Collaborative BI for dummies

Collaborative BI for dummies

BY Jérôme Darmont, Université de Lyon

August 2015

Business intelligence (BI) technologies such as data warehousing and on-line analysis processig (OLAP) used to necessitate heavy investment that was only achievable by big-sized organisms and companies. Nowadays, with cloud computing and on-demand payment of cheap storage and computing power, numerous cloud BI solutions as a service have popped up. Thus, initiating a BI project can be done at reduced costs. Yet, such tools are still aimed at BI specialists and remain out of the reach of small companies, non-governmental organizations and the average citizen.

Moreover, the cloud BI trend crosses with the growing demand for collaborative tools that could, e.g., enable users to easily share and reuse data and analyses. Mashing up private and public, open data is also a most probable requirement of cloud BI systems. Solutions do exist, mostly in the form of on-line spreadsheets such as Google Fusion Tables [1], but we could imagine further deploying a data warehousing process in software as a service mode.

To achieve this goal for the largest possible audience, a cloud BI service’s interface must of course be very simple and user-friendly; but also intelligible, i.e., the terms used must belong to the user’s vocabulary and thus presumably be extracted from data (IT jargon proscribed!); and finally actionable, i.e., navigating through, exploiting data and sharing analysis results must be straightforward. Thence, the data warehousing process should ideally be fully automated, and analytics assisted.

In this framework, classical data warehousing stages must still apply, albeit in a transparent way, starting with data integration. The NoETL (Extract, Transform, Load) approach [2] is a good start, but automatic data cleansing and integration is not enough. To actually crowdsource a data warehouse, semantics necessarily come into play. Yet, to the best of our knowledge, all related problems are not solved as of today. For instance, though extracting local ontologies from data is definitely feasible, automating ontology matching to achieve a global ontology remains tricky [3]. Moreover, so-called semantic data warehouses [4] require semantic data sources that are not always handy.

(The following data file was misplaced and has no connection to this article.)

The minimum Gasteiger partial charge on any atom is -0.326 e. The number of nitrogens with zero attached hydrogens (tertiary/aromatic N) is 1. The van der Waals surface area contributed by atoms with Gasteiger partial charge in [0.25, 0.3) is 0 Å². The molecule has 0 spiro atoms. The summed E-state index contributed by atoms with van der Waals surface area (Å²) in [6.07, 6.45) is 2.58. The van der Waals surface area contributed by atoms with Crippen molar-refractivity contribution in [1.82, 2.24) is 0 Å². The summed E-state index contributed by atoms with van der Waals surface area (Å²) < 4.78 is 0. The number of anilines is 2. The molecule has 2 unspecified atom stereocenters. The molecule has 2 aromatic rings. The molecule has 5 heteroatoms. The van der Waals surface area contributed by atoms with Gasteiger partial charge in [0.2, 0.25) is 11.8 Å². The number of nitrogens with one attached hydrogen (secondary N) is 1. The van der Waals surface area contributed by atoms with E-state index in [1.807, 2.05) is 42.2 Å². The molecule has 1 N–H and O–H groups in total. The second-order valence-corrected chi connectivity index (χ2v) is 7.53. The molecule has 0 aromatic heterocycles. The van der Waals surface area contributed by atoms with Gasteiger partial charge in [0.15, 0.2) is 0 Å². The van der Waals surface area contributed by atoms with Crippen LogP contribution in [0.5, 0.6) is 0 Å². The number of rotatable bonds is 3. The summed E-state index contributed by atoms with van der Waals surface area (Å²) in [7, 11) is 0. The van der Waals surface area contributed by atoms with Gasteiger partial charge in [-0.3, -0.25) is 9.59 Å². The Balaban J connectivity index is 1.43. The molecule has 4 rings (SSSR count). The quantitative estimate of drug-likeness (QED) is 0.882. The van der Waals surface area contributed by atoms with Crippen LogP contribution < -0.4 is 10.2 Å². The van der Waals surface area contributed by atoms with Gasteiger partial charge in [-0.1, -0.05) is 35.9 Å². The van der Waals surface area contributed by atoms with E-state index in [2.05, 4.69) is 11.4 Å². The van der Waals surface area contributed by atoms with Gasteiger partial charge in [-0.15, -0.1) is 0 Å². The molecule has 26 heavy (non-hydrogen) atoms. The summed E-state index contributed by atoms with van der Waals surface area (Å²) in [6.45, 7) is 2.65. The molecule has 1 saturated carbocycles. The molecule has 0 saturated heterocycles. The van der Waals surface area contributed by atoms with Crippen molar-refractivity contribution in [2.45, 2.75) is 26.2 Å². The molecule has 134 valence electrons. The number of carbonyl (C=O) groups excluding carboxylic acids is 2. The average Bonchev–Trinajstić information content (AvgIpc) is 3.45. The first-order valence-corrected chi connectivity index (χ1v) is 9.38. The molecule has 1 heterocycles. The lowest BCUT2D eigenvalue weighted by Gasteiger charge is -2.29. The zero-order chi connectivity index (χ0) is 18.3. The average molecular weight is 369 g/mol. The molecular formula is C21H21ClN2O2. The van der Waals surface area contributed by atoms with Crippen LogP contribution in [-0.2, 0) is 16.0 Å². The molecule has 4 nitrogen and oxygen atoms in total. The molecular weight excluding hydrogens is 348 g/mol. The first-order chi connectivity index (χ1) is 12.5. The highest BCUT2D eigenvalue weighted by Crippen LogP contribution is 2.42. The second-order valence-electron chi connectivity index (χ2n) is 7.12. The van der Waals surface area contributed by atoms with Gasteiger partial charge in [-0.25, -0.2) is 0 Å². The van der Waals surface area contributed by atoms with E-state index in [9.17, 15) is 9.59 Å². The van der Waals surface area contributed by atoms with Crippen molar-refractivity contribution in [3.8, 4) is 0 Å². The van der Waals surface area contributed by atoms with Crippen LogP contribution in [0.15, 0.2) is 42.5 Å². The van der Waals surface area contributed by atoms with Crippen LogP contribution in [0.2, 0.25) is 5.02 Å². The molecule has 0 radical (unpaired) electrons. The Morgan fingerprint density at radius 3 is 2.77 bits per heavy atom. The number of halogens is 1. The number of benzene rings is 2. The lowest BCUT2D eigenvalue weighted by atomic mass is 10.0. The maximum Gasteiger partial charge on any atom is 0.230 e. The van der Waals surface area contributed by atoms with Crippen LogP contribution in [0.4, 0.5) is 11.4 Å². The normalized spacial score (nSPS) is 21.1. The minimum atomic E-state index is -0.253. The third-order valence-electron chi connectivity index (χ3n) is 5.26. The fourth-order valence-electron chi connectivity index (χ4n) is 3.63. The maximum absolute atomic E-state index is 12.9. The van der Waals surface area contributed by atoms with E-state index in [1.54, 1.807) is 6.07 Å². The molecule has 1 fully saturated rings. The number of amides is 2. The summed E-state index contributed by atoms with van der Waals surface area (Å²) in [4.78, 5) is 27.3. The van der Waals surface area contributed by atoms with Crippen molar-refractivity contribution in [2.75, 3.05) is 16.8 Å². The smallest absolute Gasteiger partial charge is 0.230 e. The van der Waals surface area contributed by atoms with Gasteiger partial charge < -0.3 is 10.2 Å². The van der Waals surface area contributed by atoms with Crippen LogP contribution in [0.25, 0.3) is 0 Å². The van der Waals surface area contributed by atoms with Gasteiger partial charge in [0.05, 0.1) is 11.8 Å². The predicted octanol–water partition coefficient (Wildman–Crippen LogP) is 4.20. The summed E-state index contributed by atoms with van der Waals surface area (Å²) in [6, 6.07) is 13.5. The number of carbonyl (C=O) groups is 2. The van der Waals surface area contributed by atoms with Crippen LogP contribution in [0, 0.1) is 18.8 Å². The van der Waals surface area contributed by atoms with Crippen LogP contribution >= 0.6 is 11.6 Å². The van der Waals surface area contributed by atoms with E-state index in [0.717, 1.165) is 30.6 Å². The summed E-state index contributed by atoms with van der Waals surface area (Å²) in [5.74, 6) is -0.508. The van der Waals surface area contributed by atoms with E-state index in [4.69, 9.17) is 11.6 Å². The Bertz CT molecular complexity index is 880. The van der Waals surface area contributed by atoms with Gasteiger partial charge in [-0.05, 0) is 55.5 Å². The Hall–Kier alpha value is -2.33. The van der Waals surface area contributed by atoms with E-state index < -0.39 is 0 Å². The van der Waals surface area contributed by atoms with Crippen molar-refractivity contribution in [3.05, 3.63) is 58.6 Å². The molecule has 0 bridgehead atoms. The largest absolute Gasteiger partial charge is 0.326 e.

Once data has been cleaned, multidimensional modeling must take place. Although automatic data-driven warehouse shema generation has been quite well investigated [5], it mainly targets relational data, whereas source variety is likely in our scenario. XML data sources were considered [6], but since functional dependencies are not explicit as in relational data, the whole dataset must be traversed to infer schemas, which pose performance problems in an online context. Yet, emerging research on RDF analytics [7] might be a key to deriving multidimensional schemas from ontologies.

Finally, OLAP-like analysis must be available to users in a simple manner. Although there are efficient, open source (did I mention that, to be fully trusted, the whole system should be open?), web OLAP clients such as JPivot and its successors, such tools remain too complex for the non-specialist. Ideally, a sound, automatically selected visualization should be provided along with tabular data, and should allow dynamic navigation. Then, the collaborative aspect pops up again, and could be taken into account, e.g., through the recommendation of analysis paths [7].

In conclusion, truly simple, accessible and collaborative BI as a service is achievable. The remaining tasks are assembling the puzzle, but it might be more complex that it seems, since there is room for improvement in all above-mentioned individual components. Moreover, beside technical issues, privacy will most probably be a concern to would-be users. Imagine a scenario where several small business owners from some domain and/or area want to achieve insights from the data they own (maybe complemented by open data), without disclosing individual data to competitors in the group. Then, a (presumably cryptographic) scheme should be devised to allow shared analysis while protecting source data.

[1] H. Gonzalez et al. Google fusion tables: data management, integration and collaboration in the cloud. In Proc. SoCC 2010, 175-180.
[2] M. Middelfart. The Inverted Data Warehouse based on TARGIT Xbone – How the biggest of data can be mined by “the little guy”. In Proc. BIRTE 2013.
[3] P. Shvaiko & J. Euzenat. Ontology matching: State of the art and and future challenges. IEEE TKDE, 25(1):158-176, 2013.
[4] L. Bellatreche et al. Semantic Data Warehouse Design: From ETL to Deployment à la Carte. In Proc. DASFAA 2013, 64-83.
[5] C. Phipps & K.C. Davis. Automating data warehouse conceptual schema design and evaluation. In Proc. DMDW 2002, 23-32.
[6] M. Golfarelli et al. Data warehouse design from XML sources. In Proc. DOLAP 2001, 40-47.
[7] D. Colazzo et al. RDF Analytics: Lenses over Semantic Graphs. In Proc. WWW 2014, 467-478.
[8] J. Aligon et al. A collaborative filtering approach for recommending OLAP sessions. Decision Support Systems, 69:20-30, 2015.

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